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Calgary organizations expanding housing program for at-risk youth

A photo of Boreal Place, taken in 2022. The project was a 25-unit supportive living facility for homeless youth working to escape the challenges of downtown Calgary. A photo of Boreal Place, taken in 2022. The project was a 25-unit supportive living facility for homeless youth working to escape the challenges of downtown Calgary.
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Calgary community organizations are expanding a housing program for youth at risk of homelessness.

Dozens of youths will be welcomed to the Orion Building starting Monday.

Inside the building, located at 1118 16 Avenue S.W., the Trellis and HomeSpace Society will support up to 46 youth through several programs and services, including skill-building and transitional and affordable housing units.

“Together we are creating brighter futures for the next generation of Calgarians,” said HomeSpace CEO Bernadette Majdell.

Back in 2021, Trellis launched a year-long Boreal Place youth housing pilot project when they identified a group who were “repeat-shelter users with complex needs, had high public systems use and deep entrenchment in street life.”

Trellis CEO Jeff Dyer says this project, funded by the Ministry of Seniors, Community and Social Services, marked a turning point.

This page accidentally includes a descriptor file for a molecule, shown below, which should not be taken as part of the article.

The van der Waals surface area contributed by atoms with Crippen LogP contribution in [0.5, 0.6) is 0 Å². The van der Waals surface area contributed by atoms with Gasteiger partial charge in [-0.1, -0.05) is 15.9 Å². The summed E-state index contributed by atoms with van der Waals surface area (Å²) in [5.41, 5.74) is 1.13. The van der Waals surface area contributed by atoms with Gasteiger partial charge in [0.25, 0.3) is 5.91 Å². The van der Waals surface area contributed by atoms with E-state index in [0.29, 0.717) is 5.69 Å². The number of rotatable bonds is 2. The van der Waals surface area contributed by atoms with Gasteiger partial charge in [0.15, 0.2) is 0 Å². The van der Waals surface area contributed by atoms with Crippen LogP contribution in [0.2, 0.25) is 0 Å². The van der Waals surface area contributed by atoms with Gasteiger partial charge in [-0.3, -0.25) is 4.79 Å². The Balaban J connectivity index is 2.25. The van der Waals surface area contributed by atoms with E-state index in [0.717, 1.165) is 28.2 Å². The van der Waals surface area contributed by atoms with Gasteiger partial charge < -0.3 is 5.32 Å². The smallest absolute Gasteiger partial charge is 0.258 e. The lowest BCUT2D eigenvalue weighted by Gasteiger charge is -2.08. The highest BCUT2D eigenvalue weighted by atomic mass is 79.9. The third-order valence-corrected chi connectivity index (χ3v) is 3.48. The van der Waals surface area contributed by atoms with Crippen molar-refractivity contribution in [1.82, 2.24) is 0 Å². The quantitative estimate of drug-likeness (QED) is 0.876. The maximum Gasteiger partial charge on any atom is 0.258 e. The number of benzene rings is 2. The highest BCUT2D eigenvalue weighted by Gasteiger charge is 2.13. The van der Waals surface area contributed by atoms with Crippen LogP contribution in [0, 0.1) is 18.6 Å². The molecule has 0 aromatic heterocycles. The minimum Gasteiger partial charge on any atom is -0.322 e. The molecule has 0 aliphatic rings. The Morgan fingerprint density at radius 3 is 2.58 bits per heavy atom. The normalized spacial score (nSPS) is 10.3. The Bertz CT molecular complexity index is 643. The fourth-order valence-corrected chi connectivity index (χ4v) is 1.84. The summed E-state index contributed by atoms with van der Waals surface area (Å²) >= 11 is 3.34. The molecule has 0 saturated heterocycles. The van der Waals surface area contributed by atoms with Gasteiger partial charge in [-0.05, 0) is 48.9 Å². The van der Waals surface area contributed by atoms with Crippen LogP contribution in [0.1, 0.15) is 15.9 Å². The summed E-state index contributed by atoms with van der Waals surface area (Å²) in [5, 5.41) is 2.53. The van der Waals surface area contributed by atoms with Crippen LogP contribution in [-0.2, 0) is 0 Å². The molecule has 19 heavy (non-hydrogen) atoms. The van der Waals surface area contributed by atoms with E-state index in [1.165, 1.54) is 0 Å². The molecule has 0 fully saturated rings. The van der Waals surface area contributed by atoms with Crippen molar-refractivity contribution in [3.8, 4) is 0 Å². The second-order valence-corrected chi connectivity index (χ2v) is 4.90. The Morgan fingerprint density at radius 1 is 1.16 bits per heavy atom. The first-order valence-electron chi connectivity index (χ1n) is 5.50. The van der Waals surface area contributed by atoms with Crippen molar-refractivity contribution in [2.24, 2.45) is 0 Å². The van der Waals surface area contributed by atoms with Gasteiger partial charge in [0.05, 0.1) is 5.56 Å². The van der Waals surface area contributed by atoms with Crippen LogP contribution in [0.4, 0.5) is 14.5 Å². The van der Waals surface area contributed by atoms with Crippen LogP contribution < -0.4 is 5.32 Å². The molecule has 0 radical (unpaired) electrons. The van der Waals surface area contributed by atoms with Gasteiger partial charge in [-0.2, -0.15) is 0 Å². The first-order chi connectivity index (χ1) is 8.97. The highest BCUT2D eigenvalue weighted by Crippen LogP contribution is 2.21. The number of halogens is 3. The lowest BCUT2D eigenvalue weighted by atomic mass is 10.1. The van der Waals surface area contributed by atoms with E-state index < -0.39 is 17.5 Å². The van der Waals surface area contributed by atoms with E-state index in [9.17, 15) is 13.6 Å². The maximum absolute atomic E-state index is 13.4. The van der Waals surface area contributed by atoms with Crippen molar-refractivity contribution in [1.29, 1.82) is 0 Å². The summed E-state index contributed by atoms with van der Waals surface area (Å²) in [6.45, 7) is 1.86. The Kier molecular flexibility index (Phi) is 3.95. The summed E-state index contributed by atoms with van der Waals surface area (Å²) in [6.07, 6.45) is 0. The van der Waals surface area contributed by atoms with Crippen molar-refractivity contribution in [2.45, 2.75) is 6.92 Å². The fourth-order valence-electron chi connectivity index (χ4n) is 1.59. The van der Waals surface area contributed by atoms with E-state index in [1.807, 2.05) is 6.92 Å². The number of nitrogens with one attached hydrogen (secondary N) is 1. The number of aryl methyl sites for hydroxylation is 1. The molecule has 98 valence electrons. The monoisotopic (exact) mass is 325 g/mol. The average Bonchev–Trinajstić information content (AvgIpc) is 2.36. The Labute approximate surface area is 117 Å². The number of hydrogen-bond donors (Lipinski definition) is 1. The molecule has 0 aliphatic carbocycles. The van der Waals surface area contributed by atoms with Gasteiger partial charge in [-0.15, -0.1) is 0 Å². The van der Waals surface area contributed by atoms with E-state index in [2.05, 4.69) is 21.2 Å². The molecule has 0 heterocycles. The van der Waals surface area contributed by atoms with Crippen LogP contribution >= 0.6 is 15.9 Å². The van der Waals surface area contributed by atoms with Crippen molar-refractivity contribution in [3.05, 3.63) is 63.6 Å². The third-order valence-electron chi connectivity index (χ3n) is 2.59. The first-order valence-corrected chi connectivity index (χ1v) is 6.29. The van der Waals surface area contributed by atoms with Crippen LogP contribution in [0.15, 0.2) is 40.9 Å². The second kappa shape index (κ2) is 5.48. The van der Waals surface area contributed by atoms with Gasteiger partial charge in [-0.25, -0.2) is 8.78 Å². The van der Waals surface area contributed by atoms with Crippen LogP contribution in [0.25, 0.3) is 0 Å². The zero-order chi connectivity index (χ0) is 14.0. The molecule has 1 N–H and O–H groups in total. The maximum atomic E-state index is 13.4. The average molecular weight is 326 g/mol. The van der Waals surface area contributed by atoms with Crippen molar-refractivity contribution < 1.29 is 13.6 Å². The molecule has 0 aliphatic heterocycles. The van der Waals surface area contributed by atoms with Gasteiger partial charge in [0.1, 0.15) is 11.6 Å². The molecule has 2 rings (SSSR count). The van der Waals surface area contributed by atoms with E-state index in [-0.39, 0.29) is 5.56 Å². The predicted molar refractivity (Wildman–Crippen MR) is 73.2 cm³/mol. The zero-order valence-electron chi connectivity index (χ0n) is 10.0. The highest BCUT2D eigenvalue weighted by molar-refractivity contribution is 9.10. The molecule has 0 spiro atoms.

“Most of these (11) youth made significant strides in building support networks, boosting their overall health, and greatly reduced interactions with law enforcement, gangs and harmful behaviours,” he said.

“It's a testament to the incredible potential of each individual and the power of support and opportunity."

Since that pilot, Trellis has renamed the project to "The Raven," funded through a collaboration between Children and Family Services and the Ministry of Seniors, Community and Social Services.

Twelve highly complex youth will receive holistic housing support, meaning their basic needs will be a focus for staff.

In addition, 34 affordable housing units will be available for youth at risk of, or experiencing homelessness.

“Youth and young adults deserve every opportunity to have a successful future,” said Searle Turton, minister of children and family services.

“That's why Alberta's government is proud to work with Trellis Society to help youth transitioning into adulthood develop the skills they need to gain independence and thrive within their community.”

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